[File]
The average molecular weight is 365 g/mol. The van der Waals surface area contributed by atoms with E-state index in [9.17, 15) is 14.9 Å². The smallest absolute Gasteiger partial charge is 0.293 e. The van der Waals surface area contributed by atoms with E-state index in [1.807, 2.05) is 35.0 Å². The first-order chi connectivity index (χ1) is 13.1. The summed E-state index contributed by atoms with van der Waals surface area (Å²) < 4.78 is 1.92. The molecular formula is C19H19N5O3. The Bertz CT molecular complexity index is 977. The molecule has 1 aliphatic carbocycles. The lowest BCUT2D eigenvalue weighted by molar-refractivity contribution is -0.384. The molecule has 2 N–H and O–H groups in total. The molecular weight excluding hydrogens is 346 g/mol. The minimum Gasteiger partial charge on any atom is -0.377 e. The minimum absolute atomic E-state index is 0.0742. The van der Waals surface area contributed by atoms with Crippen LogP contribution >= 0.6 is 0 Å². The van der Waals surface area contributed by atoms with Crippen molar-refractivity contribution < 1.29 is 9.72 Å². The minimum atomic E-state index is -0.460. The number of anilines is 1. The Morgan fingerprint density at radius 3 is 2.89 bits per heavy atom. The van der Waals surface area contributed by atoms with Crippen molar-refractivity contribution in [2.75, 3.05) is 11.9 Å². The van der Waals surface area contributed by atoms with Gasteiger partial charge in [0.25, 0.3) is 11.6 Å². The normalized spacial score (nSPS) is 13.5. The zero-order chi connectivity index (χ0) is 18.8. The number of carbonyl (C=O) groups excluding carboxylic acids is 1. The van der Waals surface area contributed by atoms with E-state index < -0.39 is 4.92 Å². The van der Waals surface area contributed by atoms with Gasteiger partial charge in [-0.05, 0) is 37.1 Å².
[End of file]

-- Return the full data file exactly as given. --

The average molecular weight is 365 g/mol. The van der Waals surface area contributed by atoms with E-state index in [9.17, 15) is 14.9 Å². The smallest absolute Gasteiger partial charge is 0.293 e. The van der Waals surface area contributed by atoms with E-state index in [1.807, 2.05) is 35.0 Å². The first-order chi connectivity index (χ1) is 13.1. The summed E-state index contributed by atoms with van der Waals surface area (Å²) < 4.78 is 1.92. The molecular formula is C19H19N5O3. The Bertz CT molecular complexity index is 977. The molecule has 1 aliphatic carbocycles. The lowest BCUT2D eigenvalue weighted by molar-refractivity contribution is -0.384. The molecule has 2 N–H and O–H groups in total. The molecular weight excluding hydrogens is 346 g/mol. The minimum Gasteiger partial charge on any atom is -0.377 e. The minimum absolute atomic E-state index is 0.0742. The van der Waals surface area contributed by atoms with Crippen LogP contribution >= 0.6 is 0 Å². The van der Waals surface area contributed by atoms with Crippen molar-refractivity contribution < 1.29 is 9.72 Å². The minimum atomic E-state index is -0.460. The number of anilines is 1. The Morgan fingerprint density at radius 3 is 2.89 bits per heavy atom. The van der Waals surface area contributed by atoms with Crippen molar-refractivity contribution in [2.75, 3.05) is 11.9 Å². The van der Waals surface area contributed by atoms with Gasteiger partial charge in [0.25, 0.3) is 11.6 Å². The normalized spacial score (nSPS) is 13.5. The zero-order chi connectivity index (χ0) is 18.8. The number of carbonyl (C=O) groups excluding carboxylic acids is 1. The van der Waals surface area contributed by atoms with E-state index < -0.39 is 4.92 Å². The van der Waals surface area contributed by atoms with Gasteiger partial charge in [-0.05, 0) is 37.1 Å².